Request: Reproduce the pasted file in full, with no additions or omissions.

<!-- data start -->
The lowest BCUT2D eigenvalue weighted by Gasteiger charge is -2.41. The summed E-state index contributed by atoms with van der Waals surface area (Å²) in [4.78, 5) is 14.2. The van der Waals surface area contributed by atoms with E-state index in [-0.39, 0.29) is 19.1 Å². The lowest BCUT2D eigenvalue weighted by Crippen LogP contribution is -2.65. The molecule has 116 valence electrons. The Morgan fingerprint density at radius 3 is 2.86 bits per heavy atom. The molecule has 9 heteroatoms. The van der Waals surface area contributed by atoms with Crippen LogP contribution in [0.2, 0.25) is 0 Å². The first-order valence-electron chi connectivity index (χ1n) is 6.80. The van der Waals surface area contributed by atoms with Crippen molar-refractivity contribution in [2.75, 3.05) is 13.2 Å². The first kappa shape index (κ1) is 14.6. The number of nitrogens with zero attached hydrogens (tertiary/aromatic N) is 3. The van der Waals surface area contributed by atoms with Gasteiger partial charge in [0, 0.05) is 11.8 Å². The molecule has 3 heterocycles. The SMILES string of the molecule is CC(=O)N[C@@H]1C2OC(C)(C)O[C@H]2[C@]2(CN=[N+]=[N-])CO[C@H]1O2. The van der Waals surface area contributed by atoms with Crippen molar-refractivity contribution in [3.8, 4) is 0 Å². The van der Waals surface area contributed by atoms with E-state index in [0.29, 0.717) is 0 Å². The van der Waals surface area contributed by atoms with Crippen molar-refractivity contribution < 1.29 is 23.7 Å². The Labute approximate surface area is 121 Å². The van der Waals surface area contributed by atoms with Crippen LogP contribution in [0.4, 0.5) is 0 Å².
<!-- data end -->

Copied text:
The lowest BCUT2D eigenvalue weighted by Gasteiger charge is -2.41. The summed E-state index contributed by atoms with van der Waals surface area (Å²) in [4.78, 5) is 14.2. The van der Waals surface area contributed by atoms with E-state index in [-0.39, 0.29) is 19.1 Å². The lowest BCUT2D eigenvalue weighted by Crippen LogP contribution is -2.65. The molecule has 116 valence electrons. The Morgan fingerprint density at radius 3 is 2.86 bits per heavy atom. The molecule has 9 heteroatoms. The van der Waals surface area contributed by atoms with Crippen LogP contribution in [0.2, 0.25) is 0 Å². The first-order valence-electron chi connectivity index (χ1n) is 6.80. The van der Waals surface area contributed by atoms with Crippen molar-refractivity contribution in [2.75, 3.05) is 13.2 Å². The first kappa shape index (κ1) is 14.6. The number of nitrogens with zero attached hydrogens (tertiary/aromatic N) is 3. The van der Waals surface area contributed by atoms with Gasteiger partial charge in [0, 0.05) is 11.8 Å². The molecule has 3 heterocycles. The SMILES string of the molecule is CC(=O)N[C@@H]1C2OC(C)(C)O[C@H]2[C@]2(CN=[N+]=[N-])CO[C@H]1O2. The van der Waals surface area contributed by atoms with Crippen molar-refractivity contribution in [3.8, 4) is 0 Å². The van der Waals surface area contributed by atoms with E-state index in [0.29, 0.717) is 0 Å². The van der Waals surface area contributed by atoms with Crippen molar-refractivity contribution < 1.29 is 23.7 Å². The Labute approximate surface area is 121 Å². The van der Waals surface area contributed by atoms with Crippen LogP contribution in [0.4, 0.5) is 0 Å².